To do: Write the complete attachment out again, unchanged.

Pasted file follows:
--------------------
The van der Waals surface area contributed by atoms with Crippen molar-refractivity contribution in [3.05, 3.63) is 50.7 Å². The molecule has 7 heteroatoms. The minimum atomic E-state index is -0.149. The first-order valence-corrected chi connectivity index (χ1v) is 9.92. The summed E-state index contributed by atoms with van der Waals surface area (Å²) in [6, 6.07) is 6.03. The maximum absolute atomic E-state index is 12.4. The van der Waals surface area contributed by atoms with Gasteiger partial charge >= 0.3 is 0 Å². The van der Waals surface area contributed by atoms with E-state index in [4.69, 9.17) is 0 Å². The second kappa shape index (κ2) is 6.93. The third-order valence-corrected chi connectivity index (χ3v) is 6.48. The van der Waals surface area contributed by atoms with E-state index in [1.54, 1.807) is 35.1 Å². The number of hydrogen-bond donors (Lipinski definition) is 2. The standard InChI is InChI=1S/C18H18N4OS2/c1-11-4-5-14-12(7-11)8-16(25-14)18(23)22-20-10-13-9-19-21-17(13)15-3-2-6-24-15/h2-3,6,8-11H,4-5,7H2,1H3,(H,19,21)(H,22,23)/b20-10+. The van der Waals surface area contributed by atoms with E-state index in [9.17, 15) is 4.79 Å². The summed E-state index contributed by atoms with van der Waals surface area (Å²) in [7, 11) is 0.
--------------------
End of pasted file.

The van der Waals surface area contributed by atoms with Crippen molar-refractivity contribution in [3.05, 3.63) is 50.7 Å². The molecule has 7 heteroatoms. The minimum atomic E-state index is -0.149. The first-order valence-corrected chi connectivity index (χ1v) is 9.92. The summed E-state index contributed by atoms with van der Waals surface area (Å²) in [6, 6.07) is 6.03. The maximum absolute atomic E-state index is 12.4. The van der Waals surface area contributed by atoms with Gasteiger partial charge >= 0.3 is 0 Å². The van der Waals surface area contributed by atoms with E-state index in [4.69, 9.17) is 0 Å². The second kappa shape index (κ2) is 6.93. The third-order valence-corrected chi connectivity index (χ3v) is 6.48. The van der Waals surface area contributed by atoms with E-state index in [1.54, 1.807) is 35.1 Å². The number of hydrogen-bond donors (Lipinski definition) is 2. The standard InChI is InChI=1S/C18H18N4OS2/c1-11-4-5-14-12(7-11)8-16(25-14)18(23)22-20-10-13-9-19-21-17(13)15-3-2-6-24-15/h2-3,6,8-11H,4-5,7H2,1H3,(H,19,21)(H,22,23)/b20-10+. The van der Waals surface area contributed by atoms with E-state index in [9.17, 15) is 4.79 Å². The summed E-state index contributed by atoms with van der Waals surface area (Å²) in [7, 11) is 0.